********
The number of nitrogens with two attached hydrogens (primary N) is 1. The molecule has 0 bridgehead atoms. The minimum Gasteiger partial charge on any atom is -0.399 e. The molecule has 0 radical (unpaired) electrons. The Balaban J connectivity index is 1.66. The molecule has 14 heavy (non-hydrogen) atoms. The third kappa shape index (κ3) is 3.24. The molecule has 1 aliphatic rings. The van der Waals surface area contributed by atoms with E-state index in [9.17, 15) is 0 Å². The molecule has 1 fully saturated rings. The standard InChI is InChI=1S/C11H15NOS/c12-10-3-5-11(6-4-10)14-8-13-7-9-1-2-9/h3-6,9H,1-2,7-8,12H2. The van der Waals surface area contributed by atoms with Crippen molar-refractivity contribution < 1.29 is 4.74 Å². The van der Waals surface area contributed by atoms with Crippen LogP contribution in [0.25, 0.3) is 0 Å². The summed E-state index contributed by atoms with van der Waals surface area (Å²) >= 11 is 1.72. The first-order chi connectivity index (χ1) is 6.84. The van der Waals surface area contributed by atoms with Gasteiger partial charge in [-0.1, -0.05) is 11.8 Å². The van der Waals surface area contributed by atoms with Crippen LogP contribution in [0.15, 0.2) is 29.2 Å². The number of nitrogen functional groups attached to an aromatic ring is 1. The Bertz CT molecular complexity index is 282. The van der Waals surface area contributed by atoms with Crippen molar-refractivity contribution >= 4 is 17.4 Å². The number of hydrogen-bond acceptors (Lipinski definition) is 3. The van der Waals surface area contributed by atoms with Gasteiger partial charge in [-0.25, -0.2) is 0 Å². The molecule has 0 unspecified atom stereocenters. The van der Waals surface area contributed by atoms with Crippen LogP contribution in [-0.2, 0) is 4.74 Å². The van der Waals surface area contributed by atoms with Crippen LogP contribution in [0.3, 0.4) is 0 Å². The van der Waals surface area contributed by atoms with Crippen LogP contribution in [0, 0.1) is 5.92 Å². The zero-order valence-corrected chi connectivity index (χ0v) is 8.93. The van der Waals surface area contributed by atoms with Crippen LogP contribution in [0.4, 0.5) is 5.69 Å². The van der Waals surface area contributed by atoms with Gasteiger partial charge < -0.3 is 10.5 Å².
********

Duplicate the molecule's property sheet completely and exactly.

The number of nitrogens with two attached hydrogens (primary N) is 1. The molecule has 0 bridgehead atoms. The minimum Gasteiger partial charge on any atom is -0.399 e. The molecule has 0 radical (unpaired) electrons. The Balaban J connectivity index is 1.66. The molecule has 14 heavy (non-hydrogen) atoms. The third kappa shape index (κ3) is 3.24. The molecule has 1 aliphatic rings. The van der Waals surface area contributed by atoms with E-state index in [9.17, 15) is 0 Å². The molecule has 1 fully saturated rings. The standard InChI is InChI=1S/C11H15NOS/c12-10-3-5-11(6-4-10)14-8-13-7-9-1-2-9/h3-6,9H,1-2,7-8,12H2. The van der Waals surface area contributed by atoms with Crippen molar-refractivity contribution < 1.29 is 4.74 Å². The van der Waals surface area contributed by atoms with Crippen LogP contribution in [0.25, 0.3) is 0 Å². The summed E-state index contributed by atoms with van der Waals surface area (Å²) >= 11 is 1.72. The first-order chi connectivity index (χ1) is 6.84. The van der Waals surface area contributed by atoms with Gasteiger partial charge in [-0.1, -0.05) is 11.8 Å². The van der Waals surface area contributed by atoms with Crippen LogP contribution in [0.15, 0.2) is 29.2 Å². The number of nitrogen functional groups attached to an aromatic ring is 1. The Bertz CT molecular complexity index is 282. The van der Waals surface area contributed by atoms with Crippen molar-refractivity contribution >= 4 is 17.4 Å². The number of hydrogen-bond acceptors (Lipinski definition) is 3. The van der Waals surface area contributed by atoms with Gasteiger partial charge in [-0.25, -0.2) is 0 Å². The molecule has 0 unspecified atom stereocenters. The van der Waals surface area contributed by atoms with Crippen LogP contribution in [-0.2, 0) is 4.74 Å². The van der Waals surface area contributed by atoms with Crippen LogP contribution in [0.3, 0.4) is 0 Å². The van der Waals surface area contributed by atoms with Crippen LogP contribution in [0, 0.1) is 5.92 Å². The zero-order valence-corrected chi connectivity index (χ0v) is 8.93. The van der Waals surface area contributed by atoms with Crippen LogP contribution in [0.4, 0.5) is 5.69 Å². The van der Waals surface area contributed by atoms with Gasteiger partial charge < -0.3 is 10.5 Å².